Secondly, India and Iran are consulting each other on the complex Afghan situation. A report in the state-run Islamic Republic News Agency (IRNA) said India’s ambassador to Afghanistan Jayant Prasad and his Iranian counterpart Fada-Hossein Maaleki have met to discuss the issue. The report adds that both countries have emphasised the importance of “regional cooperation” in resolving the Afghan crisis.
Mr. Ahmadinejad’s visit is expected to involve discussions on the IPI pipeline. “Of all the issues involved, the IPI pipeline is the most crucial for taking the India-Iran relationship to a new level,” said a diplomat, who did not wish to be named. Talks during Mr. Ahmadinejad’s visit will also cover the 2005 annual contract for supply of five million tonnes of gas, which India and Iran have signed but have not implemented. Iran is expected to raise the situation arising from U.S.’ efforts to manoeuvre the international banking channels to stifle its overseas trade. India’s trade with Iran has been hit as the State Bank of India decided not to provide basic financial services to serve exports and imports.
As India gets ready to engage Iran at the highest level, it is acutely conscious of Tehran’s links with its large Shia population. National Security Adviser M.K. Narayanan said as much in his reply to a question at a major international conference in New Delhi. “Iran is a big country … it is a major country with tremendous influence, and you need to deal with it diplomatically. The negotiations should be done at the level of erudition and understanding of an evolved mind. Otherwise, the world will have to pay a heavy price. Since we have a very large Shia population, we are concerned that the mistakes others commit will impact on us.”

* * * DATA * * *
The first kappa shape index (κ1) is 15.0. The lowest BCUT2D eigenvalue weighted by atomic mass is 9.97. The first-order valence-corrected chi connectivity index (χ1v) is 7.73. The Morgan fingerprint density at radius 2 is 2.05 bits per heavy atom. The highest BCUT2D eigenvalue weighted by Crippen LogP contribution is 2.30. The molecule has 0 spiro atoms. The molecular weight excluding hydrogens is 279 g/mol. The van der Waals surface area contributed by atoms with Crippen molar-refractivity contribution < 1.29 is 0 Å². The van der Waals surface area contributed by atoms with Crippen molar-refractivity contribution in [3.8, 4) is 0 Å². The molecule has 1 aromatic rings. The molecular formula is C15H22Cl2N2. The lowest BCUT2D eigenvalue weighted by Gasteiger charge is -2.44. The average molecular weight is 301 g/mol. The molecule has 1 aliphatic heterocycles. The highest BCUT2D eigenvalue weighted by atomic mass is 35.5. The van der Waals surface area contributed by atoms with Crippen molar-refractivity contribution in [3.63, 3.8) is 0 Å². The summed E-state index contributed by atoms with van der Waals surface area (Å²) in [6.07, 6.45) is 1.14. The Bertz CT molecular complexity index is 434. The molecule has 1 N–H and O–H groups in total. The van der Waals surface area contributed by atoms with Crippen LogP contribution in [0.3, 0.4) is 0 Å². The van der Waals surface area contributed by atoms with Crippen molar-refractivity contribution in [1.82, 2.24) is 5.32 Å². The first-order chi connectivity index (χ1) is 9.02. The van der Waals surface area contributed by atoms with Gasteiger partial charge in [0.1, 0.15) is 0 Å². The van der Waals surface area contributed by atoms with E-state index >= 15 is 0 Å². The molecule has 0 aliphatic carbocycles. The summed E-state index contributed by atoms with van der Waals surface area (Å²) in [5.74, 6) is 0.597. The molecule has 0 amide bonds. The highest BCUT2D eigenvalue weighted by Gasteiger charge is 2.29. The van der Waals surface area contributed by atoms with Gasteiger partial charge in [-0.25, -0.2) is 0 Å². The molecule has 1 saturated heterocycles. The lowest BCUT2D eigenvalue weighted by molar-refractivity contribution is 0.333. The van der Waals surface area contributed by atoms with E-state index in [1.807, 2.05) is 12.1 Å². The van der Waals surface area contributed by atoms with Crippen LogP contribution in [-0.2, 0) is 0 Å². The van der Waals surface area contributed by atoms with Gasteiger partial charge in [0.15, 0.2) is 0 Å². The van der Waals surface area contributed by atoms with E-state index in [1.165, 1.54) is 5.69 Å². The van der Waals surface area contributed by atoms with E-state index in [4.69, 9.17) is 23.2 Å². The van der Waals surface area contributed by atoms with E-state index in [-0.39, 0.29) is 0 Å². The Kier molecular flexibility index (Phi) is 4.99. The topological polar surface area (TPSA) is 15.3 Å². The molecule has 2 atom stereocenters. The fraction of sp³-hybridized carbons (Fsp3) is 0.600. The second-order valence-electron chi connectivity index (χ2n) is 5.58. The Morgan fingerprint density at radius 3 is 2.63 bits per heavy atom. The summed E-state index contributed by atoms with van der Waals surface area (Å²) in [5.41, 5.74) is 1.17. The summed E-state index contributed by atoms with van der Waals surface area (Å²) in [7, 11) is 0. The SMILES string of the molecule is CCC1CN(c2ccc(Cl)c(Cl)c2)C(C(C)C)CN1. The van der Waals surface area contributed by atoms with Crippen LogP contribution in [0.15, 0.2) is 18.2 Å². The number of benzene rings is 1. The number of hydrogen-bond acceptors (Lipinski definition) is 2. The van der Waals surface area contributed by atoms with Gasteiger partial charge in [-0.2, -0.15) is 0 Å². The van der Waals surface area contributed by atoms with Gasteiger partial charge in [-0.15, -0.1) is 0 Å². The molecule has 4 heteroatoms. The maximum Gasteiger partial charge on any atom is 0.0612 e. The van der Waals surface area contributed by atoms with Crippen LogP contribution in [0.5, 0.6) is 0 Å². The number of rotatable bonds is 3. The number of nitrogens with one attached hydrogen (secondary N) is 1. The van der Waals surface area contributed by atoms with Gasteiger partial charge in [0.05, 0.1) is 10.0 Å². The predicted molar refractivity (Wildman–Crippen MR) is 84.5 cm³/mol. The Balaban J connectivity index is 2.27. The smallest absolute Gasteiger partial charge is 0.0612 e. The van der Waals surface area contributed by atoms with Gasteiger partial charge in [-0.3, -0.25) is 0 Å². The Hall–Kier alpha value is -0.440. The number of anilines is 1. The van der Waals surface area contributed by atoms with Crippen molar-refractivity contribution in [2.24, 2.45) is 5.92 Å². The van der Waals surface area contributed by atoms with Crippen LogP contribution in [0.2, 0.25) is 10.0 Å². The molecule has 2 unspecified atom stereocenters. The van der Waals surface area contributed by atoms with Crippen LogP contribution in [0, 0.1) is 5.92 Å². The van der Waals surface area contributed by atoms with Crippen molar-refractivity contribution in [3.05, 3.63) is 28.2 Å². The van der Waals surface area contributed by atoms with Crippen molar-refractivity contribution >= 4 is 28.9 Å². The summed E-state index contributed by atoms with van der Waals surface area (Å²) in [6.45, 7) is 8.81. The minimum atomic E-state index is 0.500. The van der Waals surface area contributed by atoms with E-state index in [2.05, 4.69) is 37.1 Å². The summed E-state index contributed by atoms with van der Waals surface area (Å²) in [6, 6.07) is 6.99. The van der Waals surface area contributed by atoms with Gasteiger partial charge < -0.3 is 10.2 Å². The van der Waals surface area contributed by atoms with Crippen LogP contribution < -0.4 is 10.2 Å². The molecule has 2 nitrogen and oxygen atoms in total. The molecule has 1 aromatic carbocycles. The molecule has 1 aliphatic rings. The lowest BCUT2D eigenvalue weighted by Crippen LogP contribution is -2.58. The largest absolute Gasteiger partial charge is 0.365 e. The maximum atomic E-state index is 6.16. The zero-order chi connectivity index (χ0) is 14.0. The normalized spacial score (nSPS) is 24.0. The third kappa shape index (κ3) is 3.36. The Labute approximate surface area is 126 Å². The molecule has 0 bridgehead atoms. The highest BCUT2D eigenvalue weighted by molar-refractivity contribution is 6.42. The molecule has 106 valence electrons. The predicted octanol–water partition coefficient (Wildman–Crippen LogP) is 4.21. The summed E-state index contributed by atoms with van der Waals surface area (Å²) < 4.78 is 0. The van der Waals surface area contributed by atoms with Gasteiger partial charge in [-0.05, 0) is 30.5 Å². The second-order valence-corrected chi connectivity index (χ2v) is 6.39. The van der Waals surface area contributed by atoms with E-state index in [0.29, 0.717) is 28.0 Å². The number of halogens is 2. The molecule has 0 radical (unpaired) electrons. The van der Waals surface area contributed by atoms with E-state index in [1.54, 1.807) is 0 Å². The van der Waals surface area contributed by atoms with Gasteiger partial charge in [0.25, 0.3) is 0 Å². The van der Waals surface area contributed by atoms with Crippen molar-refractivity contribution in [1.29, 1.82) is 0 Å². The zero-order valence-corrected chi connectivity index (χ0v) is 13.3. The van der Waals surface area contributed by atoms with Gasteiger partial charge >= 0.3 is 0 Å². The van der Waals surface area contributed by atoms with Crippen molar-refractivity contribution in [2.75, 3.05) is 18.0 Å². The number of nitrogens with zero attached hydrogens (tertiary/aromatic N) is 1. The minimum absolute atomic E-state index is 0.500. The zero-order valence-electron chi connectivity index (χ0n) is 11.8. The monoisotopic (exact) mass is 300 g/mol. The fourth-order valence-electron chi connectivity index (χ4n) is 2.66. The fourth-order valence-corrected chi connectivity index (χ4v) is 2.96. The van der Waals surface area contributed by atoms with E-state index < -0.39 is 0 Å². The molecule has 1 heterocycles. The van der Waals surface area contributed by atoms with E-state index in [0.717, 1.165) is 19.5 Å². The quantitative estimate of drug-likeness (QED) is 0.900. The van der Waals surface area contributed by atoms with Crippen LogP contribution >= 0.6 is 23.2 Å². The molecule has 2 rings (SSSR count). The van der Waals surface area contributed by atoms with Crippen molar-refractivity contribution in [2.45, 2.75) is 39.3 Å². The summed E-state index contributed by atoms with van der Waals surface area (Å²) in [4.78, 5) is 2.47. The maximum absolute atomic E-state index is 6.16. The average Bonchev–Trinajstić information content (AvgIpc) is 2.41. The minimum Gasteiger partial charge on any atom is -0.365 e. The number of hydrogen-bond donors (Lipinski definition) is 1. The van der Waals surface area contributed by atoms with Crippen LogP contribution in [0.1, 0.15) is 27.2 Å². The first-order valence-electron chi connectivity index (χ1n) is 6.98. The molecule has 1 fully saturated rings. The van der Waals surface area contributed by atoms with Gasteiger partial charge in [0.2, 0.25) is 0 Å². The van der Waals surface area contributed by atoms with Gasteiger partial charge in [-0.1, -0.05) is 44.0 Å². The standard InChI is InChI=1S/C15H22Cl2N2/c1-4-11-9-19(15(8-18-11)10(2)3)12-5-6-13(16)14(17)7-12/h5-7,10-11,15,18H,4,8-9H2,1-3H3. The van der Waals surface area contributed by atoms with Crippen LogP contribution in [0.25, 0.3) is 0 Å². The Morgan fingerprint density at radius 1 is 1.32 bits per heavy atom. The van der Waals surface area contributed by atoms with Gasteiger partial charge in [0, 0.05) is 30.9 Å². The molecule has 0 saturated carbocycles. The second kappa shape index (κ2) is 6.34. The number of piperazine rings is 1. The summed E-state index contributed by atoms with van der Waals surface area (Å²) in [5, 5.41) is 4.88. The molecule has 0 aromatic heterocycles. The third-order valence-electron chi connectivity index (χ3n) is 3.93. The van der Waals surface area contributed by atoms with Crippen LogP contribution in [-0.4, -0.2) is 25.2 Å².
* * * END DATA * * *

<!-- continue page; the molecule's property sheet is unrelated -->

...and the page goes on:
Within days of Mr. Narayanan’s observations, the External Affairs Ministry rebuked the U.S. for its advice on how New Delhi should conduct itself with the visiting Iranian President. Using unambiguous language, its spokesman said: “India and Iran are ancient civilisations whose relations span centuries. Both nations are perfectly capable of managing all aspects of their relationship with the appropriate degree of care and attention.” He added: “Neither country needs any guidance on the future conduct of bilateral relations as both countries believe that engagement and dialogue alone lead to peace.”
While there is a clear realisation in India that a top level re-engagement with Iran will go down well with the Indian people, an appreciation of Iran’s role as a regional power in West Asia might still be found wanting.
Iran’s footprint now extends over neighbouring Iraq, Syria, Lebanon and Palestinian territories. It exercises enormous influence over Iraq, especially in the oil-rich areas of the south and the northern Kurdish enclaves. Its clout and prestige rose impressively in Lebanon after the Iran-backed Hizbollah blunted Israel’s summer offensive in southern Lebanon in 2006. Iran also has a close relationship with the Palestinian Hamas and is a major player in Gaza. Besides, its Shia network extends to Bahrain, oil-rich Kuwait and parts of Saudi Arabia. It would therefore be advantageous for India to explore bonding with Iran beyond the bilateral level in order to open tracks in parts of West Asia where it wishes to promote its security, and cultural and energy interests.
Known for their deep sense of history, Iranians are likely to view Mr. Ahmadinejad’s visit as yet another episode in Indo-Iran relations which go back thousands of years. While trade links between Afghanistan and coastal Iran can be traced to the Indus Valley period, the relationship bloomed in the 16th century, coinciding with the rise of the Safavid dynasty in Iran and the Mughal empire in India. Befittingly, Mr. Ahmadinejad’s visit coincides with a cultural festival in India, marked by events that have taken centuries to evolve. It remains to be seen whether India and Iran take the tough decisions during Mr. Ahmadinejad’s visit that will help to challenge a fraying, but nevertheless stifling, unipolar international system.